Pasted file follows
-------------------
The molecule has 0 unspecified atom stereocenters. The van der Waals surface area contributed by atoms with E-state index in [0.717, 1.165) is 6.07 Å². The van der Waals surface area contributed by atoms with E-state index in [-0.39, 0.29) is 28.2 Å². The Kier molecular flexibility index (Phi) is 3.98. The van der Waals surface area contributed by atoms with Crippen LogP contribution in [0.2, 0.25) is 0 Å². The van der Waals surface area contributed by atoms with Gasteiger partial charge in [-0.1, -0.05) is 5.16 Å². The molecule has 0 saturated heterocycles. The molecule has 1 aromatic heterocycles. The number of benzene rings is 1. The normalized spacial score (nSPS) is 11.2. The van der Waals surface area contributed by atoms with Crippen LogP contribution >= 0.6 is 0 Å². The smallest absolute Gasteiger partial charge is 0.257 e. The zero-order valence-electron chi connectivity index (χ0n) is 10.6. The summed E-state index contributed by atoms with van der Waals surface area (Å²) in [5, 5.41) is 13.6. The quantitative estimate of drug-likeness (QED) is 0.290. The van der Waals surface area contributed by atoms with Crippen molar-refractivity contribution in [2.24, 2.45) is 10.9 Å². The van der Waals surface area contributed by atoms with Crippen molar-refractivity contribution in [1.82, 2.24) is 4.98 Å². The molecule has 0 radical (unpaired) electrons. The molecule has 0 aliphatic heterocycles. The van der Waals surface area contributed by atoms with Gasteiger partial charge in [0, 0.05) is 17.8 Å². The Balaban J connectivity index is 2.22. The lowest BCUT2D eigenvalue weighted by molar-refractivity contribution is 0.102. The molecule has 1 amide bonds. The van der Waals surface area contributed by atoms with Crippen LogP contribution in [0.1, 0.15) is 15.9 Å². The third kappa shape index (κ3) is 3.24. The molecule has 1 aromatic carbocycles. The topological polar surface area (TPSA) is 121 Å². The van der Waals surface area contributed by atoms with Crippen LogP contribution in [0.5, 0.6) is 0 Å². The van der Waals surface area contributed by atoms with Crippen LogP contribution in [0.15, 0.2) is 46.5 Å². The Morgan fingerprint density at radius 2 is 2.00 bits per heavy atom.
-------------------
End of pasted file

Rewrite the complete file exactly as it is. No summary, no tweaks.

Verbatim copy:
The molecule has 0 unspecified atom stereocenters. The van der Waals surface area contributed by atoms with E-state index in [0.717, 1.165) is 6.07 Å². The van der Waals surface area contributed by atoms with E-state index in [-0.39, 0.29) is 28.2 Å². The Kier molecular flexibility index (Phi) is 3.98. The van der Waals surface area contributed by atoms with Crippen LogP contribution in [0.2, 0.25) is 0 Å². The van der Waals surface area contributed by atoms with Gasteiger partial charge in [-0.1, -0.05) is 5.16 Å². The molecule has 0 saturated heterocycles. The molecule has 1 aromatic heterocycles. The number of benzene rings is 1. The normalized spacial score (nSPS) is 11.2. The van der Waals surface area contributed by atoms with Crippen LogP contribution >= 0.6 is 0 Å². The smallest absolute Gasteiger partial charge is 0.257 e. The zero-order valence-electron chi connectivity index (χ0n) is 10.6. The summed E-state index contributed by atoms with van der Waals surface area (Å²) in [5, 5.41) is 13.6. The quantitative estimate of drug-likeness (QED) is 0.290. The van der Waals surface area contributed by atoms with Crippen molar-refractivity contribution in [2.24, 2.45) is 10.9 Å². The van der Waals surface area contributed by atoms with Crippen molar-refractivity contribution in [1.82, 2.24) is 4.98 Å². The molecule has 0 radical (unpaired) electrons. The molecule has 0 aliphatic heterocycles. The van der Waals surface area contributed by atoms with Gasteiger partial charge in [0, 0.05) is 17.8 Å². The Balaban J connectivity index is 2.22. The lowest BCUT2D eigenvalue weighted by molar-refractivity contribution is 0.102. The molecule has 1 amide bonds. The van der Waals surface area contributed by atoms with Crippen LogP contribution in [0.1, 0.15) is 15.9 Å². The third kappa shape index (κ3) is 3.24. The molecule has 1 aromatic carbocycles. The topological polar surface area (TPSA) is 121 Å². The van der Waals surface area contributed by atoms with Crippen LogP contribution in [0.5, 0.6) is 0 Å². The van der Waals surface area contributed by atoms with Crippen LogP contribution in [0.15, 0.2) is 46.5 Å². The Morgan fingerprint density at radius 2 is 2.00 bits per heavy atom.